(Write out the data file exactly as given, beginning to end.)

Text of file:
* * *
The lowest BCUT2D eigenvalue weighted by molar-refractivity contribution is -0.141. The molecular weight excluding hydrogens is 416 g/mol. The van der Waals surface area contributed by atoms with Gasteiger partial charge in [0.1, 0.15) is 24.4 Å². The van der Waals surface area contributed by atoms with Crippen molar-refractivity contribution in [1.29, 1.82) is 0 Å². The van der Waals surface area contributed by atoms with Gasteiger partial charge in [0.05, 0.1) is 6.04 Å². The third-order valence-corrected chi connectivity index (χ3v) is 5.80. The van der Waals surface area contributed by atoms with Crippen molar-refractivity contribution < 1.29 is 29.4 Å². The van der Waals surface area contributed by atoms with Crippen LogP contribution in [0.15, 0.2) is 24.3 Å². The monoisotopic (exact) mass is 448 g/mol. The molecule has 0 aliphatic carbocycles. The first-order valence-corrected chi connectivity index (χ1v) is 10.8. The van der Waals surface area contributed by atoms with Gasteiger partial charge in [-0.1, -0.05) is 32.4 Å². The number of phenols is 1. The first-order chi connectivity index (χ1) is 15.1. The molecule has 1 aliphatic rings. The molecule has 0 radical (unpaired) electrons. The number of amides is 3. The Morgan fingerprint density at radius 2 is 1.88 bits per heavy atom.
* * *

The lowest BCUT2D eigenvalue weighted by molar-refractivity contribution is -0.141. The molecular weight excluding hydrogens is 416 g/mol. The van der Waals surface area contributed by atoms with Gasteiger partial charge in [0.1, 0.15) is 24.4 Å². The van der Waals surface area contributed by atoms with Crippen molar-refractivity contribution in [1.29, 1.82) is 0 Å². The van der Waals surface area contributed by atoms with Gasteiger partial charge in [0.05, 0.1) is 6.04 Å². The third-order valence-corrected chi connectivity index (χ3v) is 5.80. The van der Waals surface area contributed by atoms with Crippen molar-refractivity contribution < 1.29 is 29.4 Å². The van der Waals surface area contributed by atoms with Crippen LogP contribution in [0.15, 0.2) is 24.3 Å². The monoisotopic (exact) mass is 448 g/mol. The molecule has 0 aliphatic carbocycles. The first-order valence-corrected chi connectivity index (χ1v) is 10.8. The van der Waals surface area contributed by atoms with Gasteiger partial charge in [-0.1, -0.05) is 32.4 Å². The number of phenols is 1. The first-order chi connectivity index (χ1) is 15.1. The molecule has 1 aliphatic rings. The molecule has 0 radical (unpaired) electrons. The number of amides is 3. The Morgan fingerprint density at radius 2 is 1.88 bits per heavy atom.